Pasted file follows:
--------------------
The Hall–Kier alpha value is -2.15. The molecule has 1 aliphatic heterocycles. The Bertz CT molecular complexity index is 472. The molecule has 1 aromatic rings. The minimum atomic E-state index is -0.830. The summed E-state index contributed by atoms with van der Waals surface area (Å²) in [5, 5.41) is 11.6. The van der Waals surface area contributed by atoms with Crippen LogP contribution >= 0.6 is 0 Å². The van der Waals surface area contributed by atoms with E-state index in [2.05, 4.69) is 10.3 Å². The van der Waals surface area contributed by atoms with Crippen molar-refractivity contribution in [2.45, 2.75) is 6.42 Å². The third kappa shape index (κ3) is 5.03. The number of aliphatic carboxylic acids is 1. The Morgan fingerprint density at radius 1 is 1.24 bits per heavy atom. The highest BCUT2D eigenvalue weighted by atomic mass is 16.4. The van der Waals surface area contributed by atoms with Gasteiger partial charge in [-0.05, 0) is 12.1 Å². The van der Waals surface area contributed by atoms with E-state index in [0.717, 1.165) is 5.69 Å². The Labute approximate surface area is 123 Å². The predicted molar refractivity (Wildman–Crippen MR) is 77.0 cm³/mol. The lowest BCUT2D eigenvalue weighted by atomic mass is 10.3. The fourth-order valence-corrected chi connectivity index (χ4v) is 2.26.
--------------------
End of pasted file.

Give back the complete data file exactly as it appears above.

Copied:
The Hall–Kier alpha value is -2.15. The molecule has 1 aliphatic heterocycles. The Bertz CT molecular complexity index is 472. The molecule has 1 aromatic rings. The minimum atomic E-state index is -0.830. The summed E-state index contributed by atoms with van der Waals surface area (Å²) in [5, 5.41) is 11.6. The van der Waals surface area contributed by atoms with Crippen LogP contribution >= 0.6 is 0 Å². The van der Waals surface area contributed by atoms with E-state index in [2.05, 4.69) is 10.3 Å². The van der Waals surface area contributed by atoms with Crippen molar-refractivity contribution in [2.45, 2.75) is 6.42 Å². The third kappa shape index (κ3) is 5.03. The number of aliphatic carboxylic acids is 1. The Morgan fingerprint density at radius 1 is 1.24 bits per heavy atom. The highest BCUT2D eigenvalue weighted by atomic mass is 16.4. The van der Waals surface area contributed by atoms with Gasteiger partial charge in [-0.05, 0) is 12.1 Å². The van der Waals surface area contributed by atoms with E-state index in [0.717, 1.165) is 5.69 Å². The Labute approximate surface area is 123 Å². The predicted molar refractivity (Wildman–Crippen MR) is 77.0 cm³/mol. The lowest BCUT2D eigenvalue weighted by atomic mass is 10.3. The fourth-order valence-corrected chi connectivity index (χ4v) is 2.26.